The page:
The Tech - Online EditionMIT's oldest and largest
newspaper & the first
newspaper published
on the web
Boston Weather: 48.0°F | Rain Fog/Mist
Article Tools

KABUL, Afghanistan — President Hamid Karzai stood before thousands of Afghan leaders on Thursday in a watershed moment for his tumultuous rule. Having just come to agreement with U.S. leaders on a security deal that would commit the two countries to a lasting military alliance — and would surely define his legacy — he convened the assembly that would decide the deal’s fate.

And then, in what has become a signature move, he hit the brakes.

After a speech in which he bluntly described his relationship with the U.S. as one of mutual distrust, he told the gathering, known as a loya jirga, that even if it approved the deal, he would wait until after the April presidential elections to sign it.

The declaration, which surprised both U.S. and Afghan officials, instantly put at risk a U.S. deadline to have an agreement signed by year’s end. And it served notice that even with his leadership set to expire next year, Karzai intended for the United States to continue working through him at every turn until then.

The ploy is not without danger for Karzai. As U.S. officials’ exasperation with him has intensified, they have increasingly noted the possibility that no U.S. troops — and by extension, no international funding — would be left after 2014.

They did so again Thursday. In a White House background briefing, administration officials said they were seeking a clarification of Karzai’s intent, and suggested that leaving the deal’s completion until next spring would make it impossible to keep any U.S. forces there.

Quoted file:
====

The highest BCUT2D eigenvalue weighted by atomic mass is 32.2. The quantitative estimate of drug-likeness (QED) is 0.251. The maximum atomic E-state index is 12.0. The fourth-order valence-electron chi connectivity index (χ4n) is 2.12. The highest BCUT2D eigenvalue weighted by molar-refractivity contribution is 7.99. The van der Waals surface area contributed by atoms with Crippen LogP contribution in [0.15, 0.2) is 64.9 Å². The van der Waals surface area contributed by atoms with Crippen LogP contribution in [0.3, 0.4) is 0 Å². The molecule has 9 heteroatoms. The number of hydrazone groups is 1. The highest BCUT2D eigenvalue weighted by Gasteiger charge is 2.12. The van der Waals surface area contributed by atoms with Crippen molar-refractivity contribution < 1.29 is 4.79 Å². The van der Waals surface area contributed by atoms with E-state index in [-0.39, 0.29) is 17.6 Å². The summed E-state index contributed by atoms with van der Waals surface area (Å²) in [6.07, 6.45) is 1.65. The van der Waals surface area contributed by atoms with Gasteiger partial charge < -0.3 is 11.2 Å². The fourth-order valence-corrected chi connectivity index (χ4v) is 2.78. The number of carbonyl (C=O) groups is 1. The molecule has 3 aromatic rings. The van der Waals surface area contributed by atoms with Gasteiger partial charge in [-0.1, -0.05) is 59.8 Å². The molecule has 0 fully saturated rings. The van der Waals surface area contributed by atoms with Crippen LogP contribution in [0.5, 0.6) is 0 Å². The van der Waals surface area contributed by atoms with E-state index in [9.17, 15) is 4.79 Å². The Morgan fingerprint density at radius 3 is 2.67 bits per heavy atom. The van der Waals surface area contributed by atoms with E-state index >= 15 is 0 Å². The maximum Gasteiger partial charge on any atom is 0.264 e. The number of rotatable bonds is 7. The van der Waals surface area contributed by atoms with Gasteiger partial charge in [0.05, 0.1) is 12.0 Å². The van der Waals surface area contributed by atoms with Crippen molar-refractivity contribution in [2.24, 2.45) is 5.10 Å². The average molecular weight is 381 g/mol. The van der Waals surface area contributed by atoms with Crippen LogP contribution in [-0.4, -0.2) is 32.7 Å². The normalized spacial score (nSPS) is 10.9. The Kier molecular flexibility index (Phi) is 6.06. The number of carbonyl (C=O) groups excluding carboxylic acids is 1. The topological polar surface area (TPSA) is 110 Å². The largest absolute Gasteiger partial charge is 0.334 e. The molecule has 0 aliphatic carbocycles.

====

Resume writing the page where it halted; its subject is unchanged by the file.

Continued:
The officials also emphasized that Karzai had agreed to a one-year timetable when the two countries began negotiating the security agreement last November.

Karzai’s brinkmanship is also creating anxiety within his own government. The military and police establishments, in particular, have urgently pushed to finalize the deal because it would ensure training and heavy international funding for the Afghan security forces.

Still, officials noted on Thursday that there was nothing to keep Karzai from changing his mind again if the loya jirga were to approve the security agreement by its close on Sunday. And if anything, Karzai’s statements seemed of a piece with a series of negotiation moves that seemed calculated to squeeze every last U.S. concession out of the process — though each usually ended in Afghan compliance.

Earlier this month, the issue of U.S. soldiers being granted immunity from prosecution in Afghan courts was highlighted by Afghan officials as a potential deal breaker — until it was not. On Sunday, the Afghans drew a line in the sand about U.S. forces searching Afghan homes, a demand that also largely fell by the wayside. And a public statement Tuesday from a Karzai spokesman saying that the Americans were prepared to essentially apologize for past mistakes during the war turned into an embarrassment for the Karzai administration when two senior administration officials denied that there was an apology in the works.